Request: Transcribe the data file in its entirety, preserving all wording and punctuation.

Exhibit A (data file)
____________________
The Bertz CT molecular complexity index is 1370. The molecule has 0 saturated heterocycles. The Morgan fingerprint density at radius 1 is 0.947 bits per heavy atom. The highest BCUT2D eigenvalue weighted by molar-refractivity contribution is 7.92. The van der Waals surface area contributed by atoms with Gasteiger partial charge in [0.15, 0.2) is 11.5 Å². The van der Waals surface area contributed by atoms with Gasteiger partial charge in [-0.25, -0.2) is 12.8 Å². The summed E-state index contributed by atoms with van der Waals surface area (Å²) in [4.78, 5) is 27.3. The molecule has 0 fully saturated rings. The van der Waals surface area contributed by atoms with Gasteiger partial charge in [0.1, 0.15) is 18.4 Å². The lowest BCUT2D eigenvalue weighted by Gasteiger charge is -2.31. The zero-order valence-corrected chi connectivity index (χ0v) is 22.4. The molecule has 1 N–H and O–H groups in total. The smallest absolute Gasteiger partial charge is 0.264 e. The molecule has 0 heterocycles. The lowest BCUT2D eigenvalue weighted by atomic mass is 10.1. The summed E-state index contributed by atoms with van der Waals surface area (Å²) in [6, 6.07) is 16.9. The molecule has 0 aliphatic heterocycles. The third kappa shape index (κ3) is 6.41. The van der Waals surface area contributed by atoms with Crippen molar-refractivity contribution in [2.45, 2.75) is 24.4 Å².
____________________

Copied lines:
The Bertz CT molecular complexity index is 1370. The molecule has 0 saturated heterocycles. The Morgan fingerprint density at radius 1 is 0.947 bits per heavy atom. The highest BCUT2D eigenvalue weighted by molar-refractivity contribution is 7.92. The van der Waals surface area contributed by atoms with Gasteiger partial charge in [0.15, 0.2) is 11.5 Å². The van der Waals surface area contributed by atoms with Gasteiger partial charge in [-0.25, -0.2) is 12.8 Å². The summed E-state index contributed by atoms with van der Waals surface area (Å²) in [4.78, 5) is 27.3. The molecule has 0 fully saturated rings. The van der Waals surface area contributed by atoms with Gasteiger partial charge in [0.1, 0.15) is 18.4 Å². The lowest BCUT2D eigenvalue weighted by Gasteiger charge is -2.31. The zero-order valence-corrected chi connectivity index (χ0v) is 22.4. The molecule has 1 N–H and O–H groups in total. The smallest absolute Gasteiger partial charge is 0.264 e. The molecule has 0 heterocycles. The lowest BCUT2D eigenvalue weighted by atomic mass is 10.1. The summed E-state index contributed by atoms with van der Waals surface area (Å²) in [6, 6.07) is 16.9. The molecule has 0 aliphatic heterocycles. The third kappa shape index (κ3) is 6.41. The van der Waals surface area contributed by atoms with Crippen molar-refractivity contribution in [2.45, 2.75) is 24.4 Å².